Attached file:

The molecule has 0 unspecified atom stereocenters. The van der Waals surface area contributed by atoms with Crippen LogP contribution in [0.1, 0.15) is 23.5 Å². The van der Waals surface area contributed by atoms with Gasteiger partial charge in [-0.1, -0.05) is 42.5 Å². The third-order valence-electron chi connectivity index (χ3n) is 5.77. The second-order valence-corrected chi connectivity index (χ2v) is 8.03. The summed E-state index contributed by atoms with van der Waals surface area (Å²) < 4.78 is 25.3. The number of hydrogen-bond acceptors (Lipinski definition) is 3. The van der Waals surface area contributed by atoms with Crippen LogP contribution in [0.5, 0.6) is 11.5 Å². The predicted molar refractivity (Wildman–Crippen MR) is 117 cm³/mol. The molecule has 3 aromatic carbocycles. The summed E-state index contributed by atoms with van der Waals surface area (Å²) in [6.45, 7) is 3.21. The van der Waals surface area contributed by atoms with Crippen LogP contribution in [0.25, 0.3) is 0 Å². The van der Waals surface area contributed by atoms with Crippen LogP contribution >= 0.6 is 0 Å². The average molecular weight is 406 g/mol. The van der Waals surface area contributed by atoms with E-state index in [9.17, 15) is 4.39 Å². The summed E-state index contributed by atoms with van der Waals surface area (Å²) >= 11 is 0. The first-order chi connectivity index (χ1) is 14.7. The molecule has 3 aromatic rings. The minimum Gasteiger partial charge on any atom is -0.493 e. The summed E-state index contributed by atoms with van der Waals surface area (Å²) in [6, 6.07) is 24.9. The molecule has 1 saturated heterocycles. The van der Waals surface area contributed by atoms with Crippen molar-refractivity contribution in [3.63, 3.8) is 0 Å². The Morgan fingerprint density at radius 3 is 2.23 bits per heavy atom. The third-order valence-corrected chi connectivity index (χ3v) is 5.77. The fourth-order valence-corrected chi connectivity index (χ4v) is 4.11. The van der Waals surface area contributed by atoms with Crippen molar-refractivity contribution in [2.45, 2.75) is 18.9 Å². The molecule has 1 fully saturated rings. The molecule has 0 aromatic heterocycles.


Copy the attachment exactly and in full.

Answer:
The molecule has 0 unspecified atom stereocenters. The van der Waals surface area contributed by atoms with Crippen LogP contribution in [0.1, 0.15) is 23.5 Å². The van der Waals surface area contributed by atoms with Gasteiger partial charge in [-0.1, -0.05) is 42.5 Å². The third-order valence-electron chi connectivity index (χ3n) is 5.77. The second-order valence-corrected chi connectivity index (χ2v) is 8.03. The summed E-state index contributed by atoms with van der Waals surface area (Å²) < 4.78 is 25.3. The number of hydrogen-bond acceptors (Lipinski definition) is 3. The van der Waals surface area contributed by atoms with Crippen LogP contribution in [0.5, 0.6) is 11.5 Å². The predicted molar refractivity (Wildman–Crippen MR) is 117 cm³/mol. The molecule has 3 aromatic carbocycles. The summed E-state index contributed by atoms with van der Waals surface area (Å²) in [6.45, 7) is 3.21. The van der Waals surface area contributed by atoms with Crippen LogP contribution in [0.25, 0.3) is 0 Å². The van der Waals surface area contributed by atoms with Crippen LogP contribution >= 0.6 is 0 Å². The average molecular weight is 406 g/mol. The van der Waals surface area contributed by atoms with E-state index in [9.17, 15) is 4.39 Å². The summed E-state index contributed by atoms with van der Waals surface area (Å²) >= 11 is 0. The first-order chi connectivity index (χ1) is 14.7. The molecule has 3 aromatic rings. The minimum Gasteiger partial charge on any atom is -0.493 e. The summed E-state index contributed by atoms with van der Waals surface area (Å²) in [6, 6.07) is 24.9. The molecule has 1 saturated heterocycles. The van der Waals surface area contributed by atoms with Crippen molar-refractivity contribution in [3.63, 3.8) is 0 Å². The Morgan fingerprint density at radius 3 is 2.23 bits per heavy atom. The third-order valence-corrected chi connectivity index (χ3v) is 5.77. The fourth-order valence-corrected chi connectivity index (χ4v) is 4.11. The van der Waals surface area contributed by atoms with Crippen molar-refractivity contribution in [2.45, 2.75) is 18.9 Å². The molecule has 1 fully saturated rings. The molecule has 0 aromatic heterocycles.